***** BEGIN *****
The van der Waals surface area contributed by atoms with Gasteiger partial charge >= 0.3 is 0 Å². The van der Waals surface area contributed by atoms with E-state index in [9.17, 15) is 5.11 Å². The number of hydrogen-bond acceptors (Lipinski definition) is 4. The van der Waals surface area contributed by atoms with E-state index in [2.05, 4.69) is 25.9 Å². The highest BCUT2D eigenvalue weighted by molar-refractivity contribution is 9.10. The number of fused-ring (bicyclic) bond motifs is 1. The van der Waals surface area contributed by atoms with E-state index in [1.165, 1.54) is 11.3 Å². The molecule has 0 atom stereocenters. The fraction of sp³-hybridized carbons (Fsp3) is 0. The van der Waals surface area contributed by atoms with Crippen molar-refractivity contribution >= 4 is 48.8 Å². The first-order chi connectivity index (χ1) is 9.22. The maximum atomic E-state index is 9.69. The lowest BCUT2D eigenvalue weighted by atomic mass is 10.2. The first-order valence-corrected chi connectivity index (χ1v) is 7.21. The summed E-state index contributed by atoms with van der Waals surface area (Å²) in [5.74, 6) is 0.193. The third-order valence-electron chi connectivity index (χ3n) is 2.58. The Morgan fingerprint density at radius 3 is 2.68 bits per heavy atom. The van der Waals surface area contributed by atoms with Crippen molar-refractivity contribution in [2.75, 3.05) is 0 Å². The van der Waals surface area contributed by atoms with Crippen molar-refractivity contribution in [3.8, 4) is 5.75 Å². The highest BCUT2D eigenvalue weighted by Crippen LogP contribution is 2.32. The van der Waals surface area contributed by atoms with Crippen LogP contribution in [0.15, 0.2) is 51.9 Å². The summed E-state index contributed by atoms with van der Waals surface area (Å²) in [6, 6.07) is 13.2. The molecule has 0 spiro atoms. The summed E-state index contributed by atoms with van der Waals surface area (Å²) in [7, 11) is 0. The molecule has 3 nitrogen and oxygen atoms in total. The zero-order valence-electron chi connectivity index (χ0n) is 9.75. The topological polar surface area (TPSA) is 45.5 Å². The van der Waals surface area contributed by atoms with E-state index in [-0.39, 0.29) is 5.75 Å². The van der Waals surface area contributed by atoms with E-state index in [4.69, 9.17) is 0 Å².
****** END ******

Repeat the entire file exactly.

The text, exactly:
The van der Waals surface area contributed by atoms with Gasteiger partial charge >= 0.3 is 0 Å². The van der Waals surface area contributed by atoms with E-state index in [9.17, 15) is 5.11 Å². The number of hydrogen-bond acceptors (Lipinski definition) is 4. The van der Waals surface area contributed by atoms with E-state index in [2.05, 4.69) is 25.9 Å². The highest BCUT2D eigenvalue weighted by molar-refractivity contribution is 9.10. The number of fused-ring (bicyclic) bond motifs is 1. The van der Waals surface area contributed by atoms with E-state index in [1.165, 1.54) is 11.3 Å². The molecule has 0 atom stereocenters. The fraction of sp³-hybridized carbons (Fsp3) is 0. The van der Waals surface area contributed by atoms with Crippen molar-refractivity contribution >= 4 is 48.8 Å². The first-order chi connectivity index (χ1) is 9.22. The maximum atomic E-state index is 9.69. The lowest BCUT2D eigenvalue weighted by atomic mass is 10.2. The first-order valence-corrected chi connectivity index (χ1v) is 7.21. The summed E-state index contributed by atoms with van der Waals surface area (Å²) in [5.74, 6) is 0.193. The third-order valence-electron chi connectivity index (χ3n) is 2.58. The Morgan fingerprint density at radius 3 is 2.68 bits per heavy atom. The van der Waals surface area contributed by atoms with Crippen molar-refractivity contribution in [2.75, 3.05) is 0 Å². The van der Waals surface area contributed by atoms with Crippen molar-refractivity contribution in [3.8, 4) is 5.75 Å². The highest BCUT2D eigenvalue weighted by Crippen LogP contribution is 2.32. The van der Waals surface area contributed by atoms with Crippen LogP contribution in [0.15, 0.2) is 51.9 Å². The summed E-state index contributed by atoms with van der Waals surface area (Å²) in [6, 6.07) is 13.2. The molecule has 0 spiro atoms. The summed E-state index contributed by atoms with van der Waals surface area (Å²) in [7, 11) is 0. The molecule has 3 nitrogen and oxygen atoms in total. The zero-order valence-electron chi connectivity index (χ0n) is 9.75. The topological polar surface area (TPSA) is 45.5 Å². The van der Waals surface area contributed by atoms with E-state index in [-0.39, 0.29) is 5.75 Å². The van der Waals surface area contributed by atoms with E-state index in [4.69, 9.17) is 0 Å².